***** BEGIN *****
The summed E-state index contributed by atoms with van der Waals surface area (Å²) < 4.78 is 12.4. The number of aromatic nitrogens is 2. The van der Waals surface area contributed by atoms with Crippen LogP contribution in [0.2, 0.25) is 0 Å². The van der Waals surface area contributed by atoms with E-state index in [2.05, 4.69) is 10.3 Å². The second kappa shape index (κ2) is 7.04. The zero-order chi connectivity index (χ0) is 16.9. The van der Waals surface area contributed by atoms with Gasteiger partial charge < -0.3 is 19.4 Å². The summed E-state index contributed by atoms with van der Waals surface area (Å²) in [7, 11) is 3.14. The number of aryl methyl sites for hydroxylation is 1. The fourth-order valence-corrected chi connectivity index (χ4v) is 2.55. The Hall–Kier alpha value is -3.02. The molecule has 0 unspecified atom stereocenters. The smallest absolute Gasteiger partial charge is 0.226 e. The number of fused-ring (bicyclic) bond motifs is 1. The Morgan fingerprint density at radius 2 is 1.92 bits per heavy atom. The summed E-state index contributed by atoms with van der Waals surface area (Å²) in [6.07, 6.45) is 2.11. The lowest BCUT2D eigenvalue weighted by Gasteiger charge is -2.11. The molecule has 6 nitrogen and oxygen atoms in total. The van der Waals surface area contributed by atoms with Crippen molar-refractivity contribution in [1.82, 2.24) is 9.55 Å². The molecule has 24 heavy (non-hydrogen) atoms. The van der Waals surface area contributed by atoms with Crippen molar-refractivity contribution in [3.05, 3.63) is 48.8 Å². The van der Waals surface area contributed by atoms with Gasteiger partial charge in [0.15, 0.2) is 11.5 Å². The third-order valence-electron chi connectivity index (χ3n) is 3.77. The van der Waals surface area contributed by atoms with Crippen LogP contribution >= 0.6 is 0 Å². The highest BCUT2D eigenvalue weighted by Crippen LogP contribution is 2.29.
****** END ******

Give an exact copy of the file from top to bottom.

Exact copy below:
The summed E-state index contributed by atoms with van der Waals surface area (Å²) < 4.78 is 12.4. The number of aromatic nitrogens is 2. The van der Waals surface area contributed by atoms with Crippen LogP contribution in [0.2, 0.25) is 0 Å². The van der Waals surface area contributed by atoms with E-state index in [2.05, 4.69) is 10.3 Å². The second kappa shape index (κ2) is 7.04. The zero-order chi connectivity index (χ0) is 16.9. The van der Waals surface area contributed by atoms with Gasteiger partial charge < -0.3 is 19.4 Å². The summed E-state index contributed by atoms with van der Waals surface area (Å²) in [7, 11) is 3.14. The number of aryl methyl sites for hydroxylation is 1. The fourth-order valence-corrected chi connectivity index (χ4v) is 2.55. The Hall–Kier alpha value is -3.02. The molecule has 0 unspecified atom stereocenters. The smallest absolute Gasteiger partial charge is 0.226 e. The number of fused-ring (bicyclic) bond motifs is 1. The Morgan fingerprint density at radius 2 is 1.92 bits per heavy atom. The summed E-state index contributed by atoms with van der Waals surface area (Å²) in [6.07, 6.45) is 2.11. The lowest BCUT2D eigenvalue weighted by Gasteiger charge is -2.11. The molecule has 6 nitrogen and oxygen atoms in total. The van der Waals surface area contributed by atoms with Crippen molar-refractivity contribution in [1.82, 2.24) is 9.55 Å². The molecule has 24 heavy (non-hydrogen) atoms. The van der Waals surface area contributed by atoms with Crippen molar-refractivity contribution in [3.05, 3.63) is 48.8 Å². The van der Waals surface area contributed by atoms with Gasteiger partial charge in [0.15, 0.2) is 11.5 Å². The third-order valence-electron chi connectivity index (χ3n) is 3.77. The van der Waals surface area contributed by atoms with Crippen LogP contribution >= 0.6 is 0 Å². The highest BCUT2D eigenvalue weighted by Crippen LogP contribution is 2.29.